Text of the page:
Cuyamaca Peak is the second highest peak in San Diego County, topping out at 6512 feet. It’s distinctive shape, like a cresting wave, is a familiar landmark that can be seen from atop many of the peaks throughout San Diego. Add in the fact that its extremely easy to get to, and has a convenient paved road leading to the top, and you have a must-do trek for any serious hiker in San Diego.
The Lookout Fire Road, which leads from Paso Picacho campground to Cuyamaca’s summit, also has the rare distinction of being one of the few hikes in the park where dogs are allowed. It’s certainly not the easiest climb in the county at 1700 feet, and the route his hot and exposed during the summer. Make sure the weather is cool, you have lots of extra water, and your pup is in proper shape before you lead him up the mountain.
If you’re bringing your dog or just interested in bagging the peak, you’ll go up the fire road and then come back down the same way, for a 5 mile out and back. We decided to take a longer, but more scenic route down the mountain because that’s just how we roll… er, hike.
We arrived at the campground, paid our fee at the entrance, and parked in the day use lot. From here, we made our way to the southern end of the campground, and found the path leading to our the trailhead just across from camp site #69. Its a bit of a walk from the day use parking, but the campground is a beautiful area filled with tall pine trees and chirping birds so it made for a very pleasant stroll.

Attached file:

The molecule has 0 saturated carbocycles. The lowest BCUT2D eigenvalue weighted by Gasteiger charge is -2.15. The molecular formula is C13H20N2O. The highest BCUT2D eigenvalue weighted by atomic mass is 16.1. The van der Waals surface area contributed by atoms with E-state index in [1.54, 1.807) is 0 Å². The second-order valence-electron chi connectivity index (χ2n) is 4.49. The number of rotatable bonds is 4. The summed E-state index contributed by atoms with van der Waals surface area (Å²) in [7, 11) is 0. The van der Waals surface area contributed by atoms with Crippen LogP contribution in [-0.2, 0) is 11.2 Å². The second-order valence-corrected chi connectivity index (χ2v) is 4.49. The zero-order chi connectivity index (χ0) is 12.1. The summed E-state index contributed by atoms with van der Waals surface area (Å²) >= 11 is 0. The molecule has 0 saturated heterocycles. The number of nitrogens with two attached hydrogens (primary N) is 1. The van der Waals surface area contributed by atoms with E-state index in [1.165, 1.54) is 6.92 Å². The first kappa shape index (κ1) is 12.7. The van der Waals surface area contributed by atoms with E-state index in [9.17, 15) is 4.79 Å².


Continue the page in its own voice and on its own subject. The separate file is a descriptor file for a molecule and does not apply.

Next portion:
We walked a short ways along the dirt path until we reached the paved Lookout Fire Road and turned right. This road would take us all the way to the peak. Like most fire roads, it was steep, and we began climbing almost immediately.
This area was badly hit by the 2003 Cedar Fire, and the devastation was noticeable all around us. Burnt remains of trees lined the trail sides and just about everywhere outside the immediate vicinity of the campground.
As we continued to climb, we noticed that the small pine trees along the hillside disappeared, and the ceanothus took over. We huffed and puffed up the steep incline, our ankles and calves strongly protesting the gross injustice we were subjecting them to. At .75 miles, the trail leveled out briefly but mercifully.
At .83 miles we passed the Azalea Spring Fire Road on our right, and our path began to climb steeply again. On the left side of the trail were some benches cut out of old logs, offering a bit of respite for weary hikers.
At 1.25 mile the trail leveled out and descended ever so briefly across a wet patch of pavement. A spring on the left side of the trail was draining into the washed out patch of asphalt, creating a small pool. Birds hopped in the puddle and flit through the nearby bushes.